You’ve given us some fantastic takeaways there, but I wonder if there’s any other kind of best practice or tips that our listeners can maybe take away from this?

Laurent Balague 21:03
Well, I will open another field because at this stage I’ve been focused.. focusing on the.. on the formal learning, you know, but you know, you’re from Docebo. So you know that learning can happen, you know, in something less formal, where you just have a platform, and you learn what you want, when you want, from whoever you want in the organization or outside it. And then the whole measurement strategy becomes much, much trickier because the internal sponsor is no longer in here. It’s just an individual doing something from the platform that was available. And for this, the whole measurement strategy has to be redefined. Kirkpatrick doesn’t apply anymore.

Kerri Moore 21:46

Laurent Balague 21:47
There are no business objectives and that we’ve been working on that.. this is a new generation of analytics. It’s possible to measure things but it’s very different. It’s a totally different philosophy and methodology. We focus on learning culture on our site to measure the dynamic of the daily learning at the team level, at the skill level, to see what works well, in what situation, what countries, what teams, what functions? There is a real dynamic, let’s say on job related topics, or on technical topics, or on soft skills on a management. Anywhere, this is actually not as intense and helps our clients to improve that and to find the levers to improve this learning culture. So this is a new world of analytics, a new world of measurement, but becoming more and more central for learning organizations.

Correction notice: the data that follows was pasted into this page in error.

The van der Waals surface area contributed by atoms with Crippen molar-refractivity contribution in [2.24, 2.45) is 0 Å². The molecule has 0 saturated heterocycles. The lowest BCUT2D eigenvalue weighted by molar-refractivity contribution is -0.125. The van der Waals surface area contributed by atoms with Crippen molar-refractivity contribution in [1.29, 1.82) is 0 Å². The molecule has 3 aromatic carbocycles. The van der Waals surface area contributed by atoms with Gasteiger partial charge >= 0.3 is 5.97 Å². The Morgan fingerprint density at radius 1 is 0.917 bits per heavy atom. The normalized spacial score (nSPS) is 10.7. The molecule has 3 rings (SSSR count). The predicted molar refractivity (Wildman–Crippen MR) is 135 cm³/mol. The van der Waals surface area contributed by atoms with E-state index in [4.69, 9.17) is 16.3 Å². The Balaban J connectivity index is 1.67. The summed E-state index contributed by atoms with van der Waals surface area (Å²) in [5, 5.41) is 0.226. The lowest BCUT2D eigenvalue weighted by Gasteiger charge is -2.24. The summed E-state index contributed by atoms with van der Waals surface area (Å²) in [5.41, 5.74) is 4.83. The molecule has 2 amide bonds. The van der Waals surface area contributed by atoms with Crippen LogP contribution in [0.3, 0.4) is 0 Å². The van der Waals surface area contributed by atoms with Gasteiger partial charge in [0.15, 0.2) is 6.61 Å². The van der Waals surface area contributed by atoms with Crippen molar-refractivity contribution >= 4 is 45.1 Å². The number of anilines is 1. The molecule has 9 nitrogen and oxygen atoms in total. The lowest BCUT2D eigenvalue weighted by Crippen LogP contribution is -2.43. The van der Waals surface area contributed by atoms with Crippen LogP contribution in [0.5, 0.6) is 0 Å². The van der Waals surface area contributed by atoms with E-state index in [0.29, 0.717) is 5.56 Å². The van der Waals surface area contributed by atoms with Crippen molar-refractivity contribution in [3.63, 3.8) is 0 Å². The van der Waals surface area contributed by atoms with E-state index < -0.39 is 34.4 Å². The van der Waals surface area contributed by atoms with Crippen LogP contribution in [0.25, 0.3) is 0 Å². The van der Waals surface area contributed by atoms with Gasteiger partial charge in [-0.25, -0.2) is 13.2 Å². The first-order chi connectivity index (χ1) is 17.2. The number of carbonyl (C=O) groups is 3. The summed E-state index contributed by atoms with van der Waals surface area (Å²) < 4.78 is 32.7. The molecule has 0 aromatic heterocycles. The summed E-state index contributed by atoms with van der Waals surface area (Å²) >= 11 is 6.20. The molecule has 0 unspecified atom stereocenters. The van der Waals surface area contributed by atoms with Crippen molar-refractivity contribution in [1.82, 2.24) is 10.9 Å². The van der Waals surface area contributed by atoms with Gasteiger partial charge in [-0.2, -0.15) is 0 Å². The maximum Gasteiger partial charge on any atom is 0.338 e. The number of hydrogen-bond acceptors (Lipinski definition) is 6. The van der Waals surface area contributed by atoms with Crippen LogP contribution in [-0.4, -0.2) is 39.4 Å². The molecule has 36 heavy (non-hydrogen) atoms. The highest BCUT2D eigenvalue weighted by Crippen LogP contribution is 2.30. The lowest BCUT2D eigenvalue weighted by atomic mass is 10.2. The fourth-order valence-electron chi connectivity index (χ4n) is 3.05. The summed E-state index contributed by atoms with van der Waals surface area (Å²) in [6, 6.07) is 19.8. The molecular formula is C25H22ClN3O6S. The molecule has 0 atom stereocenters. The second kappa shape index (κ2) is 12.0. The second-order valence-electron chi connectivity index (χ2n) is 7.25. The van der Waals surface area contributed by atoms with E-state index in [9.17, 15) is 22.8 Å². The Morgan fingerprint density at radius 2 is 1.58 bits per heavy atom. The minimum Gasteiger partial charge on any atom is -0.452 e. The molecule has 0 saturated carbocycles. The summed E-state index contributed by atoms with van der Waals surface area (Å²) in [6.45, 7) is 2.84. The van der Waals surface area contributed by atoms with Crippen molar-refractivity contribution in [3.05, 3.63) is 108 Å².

Rob Ayre 22:38
And have you seen some best practices for those organizations that are starting to figure out the best ways to measure that social learning and those in the flow of work kind of discover your own own learning opportunities?

Laurent Balague 22:50
So you say, best practice in terms of measurement, was it your question?

Rob Ayre 22:56
Yeah, when it comes to social learning.

Laurent Balague 22:58

Rob Ayre 22:59
Yeah, exactly

Laurent Balague 23:00
So, umm.. yes, umm.. of course, you can look at the LMS data and you know, talking to an LMS team, I won’t say this is not something that people should not do. But this is not sufficient. The best technology for social learning is the coffee machine, it’s not the LMS. And sadly, we live in a world when the coffee machine doesn’t work, the LMS still works, and is probably overloaded by you know, requests, but the coffee machines are desperately alone in offices worldwide. And this is a very sad image that shows that you know, social learning has dramatically been damaged by the current crisis, even though the technology and the online content has never been so.. so rich and so diverse. So the measurement strategy has also to reach beyond the basic and the standard Learning Technologies because most of the learning happens outside.